However, we are determined not to be complacent.
In the Action Plan, the Government has made a commitment to keep the UK provision of remedy under review. This reflects the Guiding Principles, which recommend that those affected by human rights abuses have access to effective remedy through judicial, administrative, legislative or other appropriate means.
The UK will continue to review the remedies which are available to victims of human rights abuses involving business enterprises within the UK jurisdiction. The aim is to provide an accurate picture of the present system, highlight the strengths of what is currently available, and identify areas for improvement.
There has already been excellent work undertaken in this area, which will be taken into account, for example:
- The report on remedy for gross human rights abuse published by the Office of the High Commissioner for Human Rights; and
- The Third Pillar report on Access to Judicial Remedy which highlights, from a legal perspective on the legal and practical barriers which prevent victims from access remedy.
As we review remedy within our own jurisdiction, we hope that it will serve to assist the work of other countries on the provision of remedy. Ideally, remedy should be provided within the jurisdiction where any abuse has taken place. The Government is conscious of the UK’s responsibility to help other states improve their own systems for remedy.
Indeed, during the recent round of calls for projects under the Foreign and Commonwealth Office’s Human Rights and Democracy Programme Fund, bids for projects on remedy were particularly encouraged.
As well as considering judicial remedies, we will also look at the non-judicial mechanisms as the first channel for addressing grievances.
Remedy can be an apology and restitution as well as compensation and punitive sanctions. It may also be the prevention of harm through injunctions or guarantees of non-repetition.
Our intention is to ensure we have a comprehensive and well-equipped system of remedy in place to eradicate human rights abuses through both judicial and non-judicial processes.
The Government will not overlook the excellent and essential work being carried out by non-judicial bodies, which can continue to be developed and built upon.
For example, the OECD’s National Contact Point assists business to take appropriate measures to observe human rights guidelines. It provides a mediation and conciliation platform to resolve practical issues which might arise.
The Gangmasters Licensing Authority has also done tremendous work to prevent the exploitation of workers.
As part of this work, we will encourage British business to extend their grievance mechanisms which are provided for their UK workers to their overseas operations, adapting them where appropriate and necessary.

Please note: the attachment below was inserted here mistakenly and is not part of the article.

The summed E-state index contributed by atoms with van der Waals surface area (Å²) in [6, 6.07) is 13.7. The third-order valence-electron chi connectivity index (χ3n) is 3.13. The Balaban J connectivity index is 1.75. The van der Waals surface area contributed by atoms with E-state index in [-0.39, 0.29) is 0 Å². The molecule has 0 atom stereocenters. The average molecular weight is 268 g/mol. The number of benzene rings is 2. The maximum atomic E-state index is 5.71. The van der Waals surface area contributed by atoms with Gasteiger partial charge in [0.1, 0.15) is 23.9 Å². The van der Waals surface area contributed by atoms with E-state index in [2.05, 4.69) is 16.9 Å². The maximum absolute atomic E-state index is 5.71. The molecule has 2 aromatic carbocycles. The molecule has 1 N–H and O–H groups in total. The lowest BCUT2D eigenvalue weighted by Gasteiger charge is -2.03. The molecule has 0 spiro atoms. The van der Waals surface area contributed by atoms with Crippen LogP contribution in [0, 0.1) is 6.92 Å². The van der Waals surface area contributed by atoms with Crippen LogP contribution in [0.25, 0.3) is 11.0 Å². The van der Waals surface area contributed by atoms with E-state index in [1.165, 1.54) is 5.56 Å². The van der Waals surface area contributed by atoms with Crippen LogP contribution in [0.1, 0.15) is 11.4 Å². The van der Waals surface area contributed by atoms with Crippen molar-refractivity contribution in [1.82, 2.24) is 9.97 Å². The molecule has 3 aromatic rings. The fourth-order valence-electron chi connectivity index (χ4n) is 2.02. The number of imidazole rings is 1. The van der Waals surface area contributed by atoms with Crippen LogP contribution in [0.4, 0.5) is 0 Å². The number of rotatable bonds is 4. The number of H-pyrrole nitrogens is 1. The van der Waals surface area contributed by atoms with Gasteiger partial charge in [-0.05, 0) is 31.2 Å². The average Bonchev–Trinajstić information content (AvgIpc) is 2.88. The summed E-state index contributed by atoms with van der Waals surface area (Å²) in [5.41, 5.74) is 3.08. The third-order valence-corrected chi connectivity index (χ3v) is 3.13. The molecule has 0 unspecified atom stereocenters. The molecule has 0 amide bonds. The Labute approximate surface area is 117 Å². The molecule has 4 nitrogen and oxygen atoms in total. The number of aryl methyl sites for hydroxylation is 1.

I am aware as I draw my remarks to a close, that in many ways, I have set out the problems faced and the work which needs to be done in this area, rather than the solutions.
However, I am keen that as the UK Government goes forward with the implementation and review of our National Plan that we engage fully with you - the lawyers.
I can promise that the Government will be open to listening to every reasonable suggestion for addressing remedy in the UK and internationally.
I am confident that through the commitment of businesses, lawyers and the work of Government, the UK will continue to make progress.
I am confident too, that the UK’s reputation as a leader in business and human rights will continue to grow, and help other countries implement human rights principles.
Today’s discussions on business and human rights are timely for many reasons. Next year marks the 800th anniversary of the signing of the Magna Carta. The anniversary will be an opportunity for celebration and reflection of the significance and values of the Magna Carta for lawyers here in the UK and around the world.
One of the ways in which the anniversary will be marked here in London will be the Global Law Summit in February, a world-class conference exploring how the principles of the Magna Carta can achieve political, social and commercial goals in the 21st Century. Not only will the conference be an opportunity to promote business and the rule of law, it will showcase British legal expertise and create global opportunities for British lawyers.
Many of you here today will be participating in that conference, and I want to encourage as many law firms, lawyers and human rights organisations to be involved.
Today, this conference represents that commitment by the legal community to the pursuit of improved human rights, and I am grateful to have had the opportunity to speak to you today on these issues.